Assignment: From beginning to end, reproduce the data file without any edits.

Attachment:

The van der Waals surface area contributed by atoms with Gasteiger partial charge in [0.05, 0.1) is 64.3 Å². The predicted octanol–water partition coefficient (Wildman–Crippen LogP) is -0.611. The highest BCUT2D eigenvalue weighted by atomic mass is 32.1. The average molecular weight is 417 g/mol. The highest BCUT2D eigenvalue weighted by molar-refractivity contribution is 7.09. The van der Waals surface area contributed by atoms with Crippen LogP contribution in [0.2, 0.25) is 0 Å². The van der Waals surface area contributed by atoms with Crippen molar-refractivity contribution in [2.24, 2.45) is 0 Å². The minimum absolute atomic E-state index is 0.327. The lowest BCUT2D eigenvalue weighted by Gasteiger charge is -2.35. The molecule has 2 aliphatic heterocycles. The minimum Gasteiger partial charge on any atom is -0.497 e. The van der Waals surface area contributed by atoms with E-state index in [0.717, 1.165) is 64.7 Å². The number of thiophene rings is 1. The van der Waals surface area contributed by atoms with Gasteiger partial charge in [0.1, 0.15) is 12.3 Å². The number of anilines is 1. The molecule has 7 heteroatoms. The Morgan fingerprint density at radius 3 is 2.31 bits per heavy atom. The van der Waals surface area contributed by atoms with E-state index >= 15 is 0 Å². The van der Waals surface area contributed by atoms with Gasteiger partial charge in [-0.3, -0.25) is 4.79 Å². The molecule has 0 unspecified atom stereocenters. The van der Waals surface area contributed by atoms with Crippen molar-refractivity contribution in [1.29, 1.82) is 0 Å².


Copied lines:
The van der Waals surface area contributed by atoms with Gasteiger partial charge in [0.05, 0.1) is 64.3 Å². The predicted octanol–water partition coefficient (Wildman–Crippen LogP) is -0.611. The highest BCUT2D eigenvalue weighted by atomic mass is 32.1. The average molecular weight is 417 g/mol. The highest BCUT2D eigenvalue weighted by molar-refractivity contribution is 7.09. The van der Waals surface area contributed by atoms with Crippen LogP contribution in [0.2, 0.25) is 0 Å². The van der Waals surface area contributed by atoms with Crippen molar-refractivity contribution in [2.24, 2.45) is 0 Å². The minimum absolute atomic E-state index is 0.327. The lowest BCUT2D eigenvalue weighted by Gasteiger charge is -2.35. The molecule has 2 aliphatic heterocycles. The minimum Gasteiger partial charge on any atom is -0.497 e. The van der Waals surface area contributed by atoms with E-state index in [0.717, 1.165) is 64.7 Å². The number of thiophene rings is 1. The van der Waals surface area contributed by atoms with Gasteiger partial charge in [0.1, 0.15) is 12.3 Å². The number of anilines is 1. The molecule has 7 heteroatoms. The Morgan fingerprint density at radius 3 is 2.31 bits per heavy atom. The van der Waals surface area contributed by atoms with E-state index >= 15 is 0 Å². The van der Waals surface area contributed by atoms with Gasteiger partial charge in [-0.3, -0.25) is 4.79 Å². The molecule has 0 unspecified atom stereocenters. The van der Waals surface area contributed by atoms with Crippen molar-refractivity contribution in [1.29, 1.82) is 0 Å².